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Cantonese Sticky Rice Wrapped in Lotus Leaves

Cantonese Sticky Rice Wrapped in Lotus Leaves

Place the glutinous rice in a large bowl and rinse until clear. Cover the rice in room temperature water and soak for 4 hours. After soaking, drain the glutinous rice.

When the mushrooms are pliable, drain and squeeze dry the mushrooms and reserve 1 cup of the liquid. Cut off and discard the stems, mince the caps, and set aside. Drain the liquid from the dried shrimp and discard, squeeze dry, and mince.

Bring the water to a boil in a saucepan and use the tines of a fork to prick the sausages. Once the water comes to a boil, add the sausages and boil for 5 minutes to render the fat. Drain the sausages and rinse with cold water. Mince the sausages and set aside.

For the seasoning, combine in a small bowl the soy and oyster sauces, sesame oil, ¼ cup of the reserved mushroom liquid, sugar, and white pepper.

Heat a large wok or skillet over high heat until hot but not smoking. Add the Chinese sausage and stir-fry until the meat turns crisp and golden brown, 1 minute. Add the minced dried shrimp and mushrooms and stir-fry for 2-3 more minutes. Stir in the grated ginger and ¼ cup of the scallions and continue to sauté for several seconds.

Pour in the cooking wine and reduce until most of the liquid has evaporated. Transfer the drained glutinous rice to the pan and sauté until the grains of rice are well coated. Stir in the seasoning mixture and remove the pan from the heat.

To wrap the glutinous rice: Bring a pot of water to a boil. Fold the lotus leaves in half and use scissors to trim off 2 inches of the coarse stem. Cut the semicircle in half leaving 2 folded triangles. Stack the leaves into a large bowl and add boiling water until the leaves are covered. Use a plate to put on top of the leaves to keep them immersed. Reconstitute the leaves until they are pliable, about 30 minutes.

Remove the leaves from the water and pat dry. Place a fold leaf on a clean work surface with the V-shape towards you. Spoon approximately 1 cup of the sticky rice onto the lotus leaf and fold the trim end of the leaf up over the rice.

Fold in the right and left sides and roll the leaf away from you to form a tight rectangular package. Place the packet seam side down on a bamboo or metal steamer tray. Repeat with the remaining filling and lotus leaves. Steam the rice packets single layer in stacked bamboo steamer trays for 30 minutes. Serve piping hot.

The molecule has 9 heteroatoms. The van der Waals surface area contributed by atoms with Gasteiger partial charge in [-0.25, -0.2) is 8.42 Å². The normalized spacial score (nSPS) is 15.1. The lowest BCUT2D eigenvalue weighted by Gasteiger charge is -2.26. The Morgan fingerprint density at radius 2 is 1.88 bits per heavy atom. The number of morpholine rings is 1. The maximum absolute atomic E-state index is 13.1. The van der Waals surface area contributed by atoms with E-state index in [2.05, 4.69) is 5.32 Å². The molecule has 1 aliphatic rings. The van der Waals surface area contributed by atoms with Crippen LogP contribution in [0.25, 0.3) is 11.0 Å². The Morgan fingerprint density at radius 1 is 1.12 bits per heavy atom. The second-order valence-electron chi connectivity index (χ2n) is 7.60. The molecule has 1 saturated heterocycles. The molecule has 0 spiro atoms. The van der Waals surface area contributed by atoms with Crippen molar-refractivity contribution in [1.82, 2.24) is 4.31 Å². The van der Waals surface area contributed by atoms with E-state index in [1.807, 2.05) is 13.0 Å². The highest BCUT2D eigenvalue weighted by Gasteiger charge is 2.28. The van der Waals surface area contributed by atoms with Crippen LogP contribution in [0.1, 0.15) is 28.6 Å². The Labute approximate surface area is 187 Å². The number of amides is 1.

Dim Sum Classics: How to Make Sticky Rice Wrapped in Lotus Leaf (Lo Mai Gai)

Lately I've been craving some of my favorite dim sum dishes at home. First, I made har gow (crystal shrimp dumplings) and then I got on a sui mai (pork and shrimp dumplings) kick. Now I've fixed my eyes on lo mai gai—sticky rice wrapped in a dried lotus leaf.

Lo mai gai contains glutinous rice flavored with chicken, shiitake mushrooms, lap cheong (Chinese sausage), pork belly, dried shrimp, and salted egg yolk. It's wrapped into a rectangular parcel, then steamed for over an hour. One of the best parts, besides eating it, of course, is unwrapping it. The first thing you notice is the scent of the lotus leaf. As you start unwrapping it, that scent lingers, but now it's joined by the smell of the sweet sausage and seasonings like soy sauce and shallot. When you start eating it, all the ingredients come together.

There are different variations of lo mai gai with different fillings, but sticky rice and chicken are always included. It just wouldn't be lo mai gai without them—the exact translation of the dish's name is, after all, "sticky rice chicken."

To make these, you first need sticky rice. Commonly labeled as "sweet rice" or "glutinous rice", sticky rice is not the same as short grain rice, which is the rice you would use for sushi. To soften the sticky rice for steaming, it first needs to be soaked in water for at least 2 hours. If you want to prepare these in advance, you can also soak the rice overnight.

After soaking, drain the rice well. Next, you'll mix sautéed shallots, garlic, shiitake mushrooms, Shaoxing wine, oyster sauce, dark soy sauce, and sesame oil into the rice. I like to add a little bit of dried shrimp too, for both flavor and texture. Dried shrimp are sort of an acquired taste—feel free to skip them if you prefer.